What Happens to Your Body When You Eat Too Much Fiber

Most Americans could benefit from eating more fiber, but more isn’t necessarily better.

Fiber is a nutrient that's important for health. It helps regulate digestion, manage cholesterol and stabilize blood sugars, according to the Centers for Disease Control and Prevention. But it is possible to have too much of a good thing. We'll talk about what fiber is, recommendations for fiber intake, what happens if you eat too much fiber, and what to do if you overdo it.

What Is Fiber?

Fiber is a type of carbohydrate that the body doesn't digest or absorb. Fiber is found exclusively in plant foods such as fruits, vegetables, nuts, seeds and whole grains.

There are two types of fiber: soluble and insoluble. Soluble fiber, when mixed with liquid, forms a gel-like substance that's important for good digestive health. It also helps reduce LDL cholesterol levels—the "bad" type of cholesterol, according to the CDC. Soluble fiber binds to this cholesterol and helps ferry it out of the body, notes the National Lipid Association. Some sources of soluble fiber are bananas, apples, oats, berries and avocados.

Insoluble fiber, on the other hand, does not attract liquids. It helps manage constipation by adding bulk to the stool and moving things along. It also promotes insulin sensitivity, says the CDC. Some sources of insoluble fiber are nuts, seeds, corn, whole-wheat flour and the skins of many fruits and vegetables.

Eating enough fiber is very important for health. The benefits of eating enough fiber include:

  • Managing cholesterol levels
  • Preventing heart disease
  • Stabilizing blood sugars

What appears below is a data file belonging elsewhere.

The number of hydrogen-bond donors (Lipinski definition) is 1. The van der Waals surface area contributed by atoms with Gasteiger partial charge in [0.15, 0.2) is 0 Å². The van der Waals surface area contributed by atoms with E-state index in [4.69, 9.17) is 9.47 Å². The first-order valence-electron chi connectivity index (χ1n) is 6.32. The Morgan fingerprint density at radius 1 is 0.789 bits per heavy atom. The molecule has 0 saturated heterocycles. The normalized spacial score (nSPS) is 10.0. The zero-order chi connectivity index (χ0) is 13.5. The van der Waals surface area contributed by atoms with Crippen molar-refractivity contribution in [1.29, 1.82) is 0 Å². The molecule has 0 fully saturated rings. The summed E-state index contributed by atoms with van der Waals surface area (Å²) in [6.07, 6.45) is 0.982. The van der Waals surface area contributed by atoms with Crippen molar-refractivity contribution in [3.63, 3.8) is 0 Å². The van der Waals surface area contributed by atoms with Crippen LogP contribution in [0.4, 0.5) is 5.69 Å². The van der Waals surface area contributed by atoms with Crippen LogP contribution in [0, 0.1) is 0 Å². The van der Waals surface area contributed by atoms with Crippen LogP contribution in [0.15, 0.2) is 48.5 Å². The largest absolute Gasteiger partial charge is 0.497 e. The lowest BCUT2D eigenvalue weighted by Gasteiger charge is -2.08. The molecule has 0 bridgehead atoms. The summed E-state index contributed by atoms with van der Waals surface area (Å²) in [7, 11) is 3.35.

• Promoting digestive health
  • Treating or preventing constipation
  • Promoting satiety
an illustration of a stomach with high fiber foods
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What Happens When You Eat Too Much Fiber

The CDC recommends eating 22 to 34 grams of fiber per day, depending on age and sex. "Everyone's tolerance to fiber will vary, so even the recommended daily amount may be too much if you haven't regularly been including fiber-rich foods in your diet," says Samina Qureshi, RDN, founder of Wholesome Start in Houston, a virtual nutrition practice that specializes in digestive health.

If you eat far more than the recommended levels or increase your fiber intake too suddenly, the following could occur.

You May Experience Gas and Bloating

According to the 2020-2025 Dietary Guidelines for Americans, over 90% of Americans do not consume enough fiber. However, if you increase your fiber intake too quickly, it can cause uncomfortable gastrointestinal effects, including gas and bloating. If you're trying to increase your fiber intake, do so slowly. You can try adding a few grams of fiber per week.